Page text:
How about that local sports team?
So, the Red Sox made history last night. Sports history, anyway. And since this weblog is about history, I guess it’s OK for me to talk about it.
Yes, I jumped on the bandwagon. I know I’m one of those October fans that real Sox diehards despise: last to get on the wagon, first to get off. When you consider the exquisite agony of being a true Sox fan, the dues paid in long years of suffering and heartbreak, I probably have no right to cheer them on at all. Watching the game last night, I kept expecting some nice Catholic boyos from Southie to kick down my door, pound the crap out of me, and then change my TV over to Smallville or Lost. But what a series, what a comeback, what a story! And if I get a second-hand contact high from the rest of the city’s excitement, is that really so wrong?
I’m also a little blue about it, though, because the Sox’s triumph gets me thinking about one particular fan. I may not have known Johnny Damon from Pokey Reese before last week, but I do and did know a fair chunk of baseball history, thanks primarily to Bill Gienapp. Professor Gienapp was one of my very favorite professors in the Harvard history department. He wasn’t on my committee; his area of expertise was antebellum political history and the U.S. Civil War. I did get the opportunity to teach with him a couple of times, though, and I just thought the world of him. And he was a true Red Sox fan, one of unshakable loyalty and nobility.
Professor Gienapp was hugely popular with Harvard undergraduates. It didn’t matter that he was probably the toughest grader in the history department; they beat down the doors to get into his two big classes, on Baseball in U.S. History and on the Civil War. He was even more popular with his grad students. I have friends who started grad school with no particular interest in the Civil War, who changed the whole direction of their careers in order to work with him. Teaching with Prof. Gienapp was great. He loved to talk about history, and he hated to talk about course policy and sectioning and administration trivia—and that is rare, let me tell you. He seemed to me absolutely immune to the kind of red tape and fussiness that just infects academia, and I admire that more than I can say.
This may sound goofy, but the way I usually described Prof. Gienapp to those who didn’t know him was to say he reminded me of Jed Bartlett, the president on The West Wing. I’m not saying he looked like Martin Sheen, or saying anything about his politics—I’m just describing his manner. He was both gruff and sweet, he was a great spinner of stories but had no tolerance for bullshit, he was smart and upright and kind and had a twinkle in his eye.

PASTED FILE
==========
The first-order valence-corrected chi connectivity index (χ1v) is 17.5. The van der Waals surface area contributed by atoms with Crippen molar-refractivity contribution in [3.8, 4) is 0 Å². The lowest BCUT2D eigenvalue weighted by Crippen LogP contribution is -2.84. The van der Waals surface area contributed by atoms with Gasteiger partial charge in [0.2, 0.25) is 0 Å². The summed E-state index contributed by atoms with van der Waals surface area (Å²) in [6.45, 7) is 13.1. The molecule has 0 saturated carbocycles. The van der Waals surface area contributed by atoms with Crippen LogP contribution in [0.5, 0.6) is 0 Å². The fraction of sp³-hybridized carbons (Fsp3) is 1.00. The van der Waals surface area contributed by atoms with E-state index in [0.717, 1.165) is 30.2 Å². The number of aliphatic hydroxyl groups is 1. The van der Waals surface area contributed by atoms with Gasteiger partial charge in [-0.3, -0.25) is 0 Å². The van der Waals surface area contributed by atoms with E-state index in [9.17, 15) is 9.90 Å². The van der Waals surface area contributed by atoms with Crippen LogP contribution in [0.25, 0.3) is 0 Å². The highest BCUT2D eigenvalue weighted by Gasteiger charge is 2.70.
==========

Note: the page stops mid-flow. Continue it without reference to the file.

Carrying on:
Tangent: Even when I wasn’t teaching for Prof. Gienapp, I felt his impact, since every year I’d end up reading one or two junior or senior papers on baseball history by a student who caught the bug in Gienapp’s class. I’d sometimes plead for equal time for other sports. The history of football! It raises all sorts of cool issues around class and Gilded Age manliness and class. Basketball! Come on, race and commerce and urban America. Hockey! … Well, I can’t think of anything, but I’m sure there’s some great hockey history yet to be written. But it was never any use. All anybody ever wanted to write about was baseball. Partly this was because baseball’s history seems close to the surface in a way that football or basketball’s doesn’t. (Watch a 21st-century NFL game and it seems inconceivable this sport even existed before television. Watch a Red Sox game and if you squint right you can easily imagine it’s 1918.) But mostly, this was because Professor Gienapp had cast his spell on them.
Bill Gienapp died almost exactly a year ago, way too young, after a long fight with cancer. The department was gutted. I was gutted, and I’d just taught a few classes with him. I can’t imagine how all those closer to him felt.
There were a lot of Civil War touches at his funeral. A Lincoln impersonator that knew Professor Gienapp came, in full beard and stovepipe hat, and stood at the back. That sounds funny, I know, but it wasn’t. It seemed eminently reasonable to me that Honest Abe should come pay his respects to the man who wrote Origins of the Republican Party and This Fiery Trial. And when we sang the Battle Hymn of the Republic, there was not a dry eye in the house. Not mine, that’s for sure.
I don’t think there was much if any Red Sox talk at the funeral. The Sox had just lost the ALCS to the Yankees and really, who wanted to think about baseball at a time like that?
But now, a year later, the Red Sox have made baseball history, returning from the very brink to defeat the Damnyankees in a comeback so improbable as to make the Bad News Bears hoot in derision. And the Sox are off to the World Series, but it almost seems like an afterthought. How could any series be more dramatic or cathartic than that seven-game slugfest against the hated Yankees?
I expect that every real Sox fan out there has a father or a grandfather or an uncle or an aunt or a whole family tree of them that should have been around to see last night’s game. (Edit: Yes, they all do, and here’s eloquent confirmation from Sports Guy Bill Simmons that none of what I’ve written here is original in the slightest.) But me, I’m thinking about Professor Gienapp, and his wife and his sons, and how it’s just wrong that he wasn’t there to see this series with them.
Here’s to Red Sox Nation, and here’s to the torches we all carry and to the different things we all choose to make us happy, and here’s to the people that impress us and make a difference in our lives, and here’s to Bill Gienapp.